|Image by Christian Tae, 11, Clifton, VA|
While the ruling elite ratchet up their assault on unions and worker benefits, a new study just came out indicating that mandatory paid sick days benefit workers and bosses. San Francisco passed a Paid Sick Leave Ordinance (PSLO) in 2006 (approved by 61% of voters), the first such law in the country. Under the law, workers in small businesses can earn five paid sick days per year, while those in larger businesses can earn up to nine.
The Institute for Women’s Policy Research issued a report on the ordinance, San Francisco’s Paid Sick Leave Ordinance: Outcomes for Employers and Employees, in which 1,200 employees and more than 700 employers were surveyed. The report showed that there was virtually no impact on the businesses, while there were huge benefits for employees. Two-thirds of the employers surveyed said they now support the PSLO. Virtually none saw any decline in profits and two-thirds said they had no difficulties with implementation of the law.
Contrary to the paranoid rants of bosses, workers do not generally abuse paid sick leave. In the San Francisco study, workers tended to use sick days only when they were really needed, with a median usage of just three days per year, despite having the right to as many as nine days, while 25% of workers did not using any of their sick days.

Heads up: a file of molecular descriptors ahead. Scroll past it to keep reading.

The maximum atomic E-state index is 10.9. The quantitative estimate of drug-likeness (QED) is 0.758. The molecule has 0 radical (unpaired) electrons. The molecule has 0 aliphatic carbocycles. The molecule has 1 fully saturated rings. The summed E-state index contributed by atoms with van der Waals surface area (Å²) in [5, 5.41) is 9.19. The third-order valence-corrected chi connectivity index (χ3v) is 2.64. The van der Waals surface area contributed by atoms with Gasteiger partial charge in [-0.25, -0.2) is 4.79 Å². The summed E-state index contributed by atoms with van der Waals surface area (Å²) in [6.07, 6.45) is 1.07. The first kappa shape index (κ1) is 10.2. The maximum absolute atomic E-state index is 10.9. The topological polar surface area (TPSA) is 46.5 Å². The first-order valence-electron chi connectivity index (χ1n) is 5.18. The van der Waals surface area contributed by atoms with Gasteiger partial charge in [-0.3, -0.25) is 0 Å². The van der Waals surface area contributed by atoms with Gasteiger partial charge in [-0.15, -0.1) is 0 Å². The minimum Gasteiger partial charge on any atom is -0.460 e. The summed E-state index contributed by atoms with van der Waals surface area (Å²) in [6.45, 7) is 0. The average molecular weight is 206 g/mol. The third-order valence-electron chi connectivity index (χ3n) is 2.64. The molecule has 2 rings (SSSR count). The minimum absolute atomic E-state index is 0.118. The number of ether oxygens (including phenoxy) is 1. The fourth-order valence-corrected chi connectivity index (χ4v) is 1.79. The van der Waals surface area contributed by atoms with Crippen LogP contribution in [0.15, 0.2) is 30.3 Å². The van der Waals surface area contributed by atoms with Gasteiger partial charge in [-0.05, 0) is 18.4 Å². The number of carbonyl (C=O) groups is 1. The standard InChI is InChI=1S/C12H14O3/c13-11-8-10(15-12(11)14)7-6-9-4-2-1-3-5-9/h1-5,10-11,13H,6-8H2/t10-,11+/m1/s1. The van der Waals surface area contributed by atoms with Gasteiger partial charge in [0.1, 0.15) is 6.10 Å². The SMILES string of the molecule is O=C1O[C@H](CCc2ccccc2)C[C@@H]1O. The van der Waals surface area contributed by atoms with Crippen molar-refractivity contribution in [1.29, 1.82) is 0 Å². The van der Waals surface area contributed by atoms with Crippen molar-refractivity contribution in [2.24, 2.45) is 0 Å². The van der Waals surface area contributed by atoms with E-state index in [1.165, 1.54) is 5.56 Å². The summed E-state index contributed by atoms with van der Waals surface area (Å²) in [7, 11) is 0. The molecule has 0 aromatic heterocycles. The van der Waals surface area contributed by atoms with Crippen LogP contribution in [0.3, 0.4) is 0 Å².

An employer benefit of paid sick leave is that workers use it to actually take care of their illnesses, before they become serious or life threatening, thus reducing the amount of time away from work. Every day that workers stay home, even without compensation, employers lose productivity and profits.
Despite the benefits of the law, enforcement has been lax, with somewhere between 25% and one-third of San Francisco employers refusing to comply with the law. Some are failing to provide the paid time off. Others are demanding documentation beyond what is required by the law, thus intimidating and bullying employees out of using the benefit. Even so, San Francisco workers are lucky. Most workers do not belong to unions, which fight for basic workplace rights like paid sick leave, or live in liberal cities like San Francisco, where voters support the rights of workers. Only 60% of private-sector workers have paid sick days. Of those who do, millions are not allowed to use the sick leave to care for sick children or family members.
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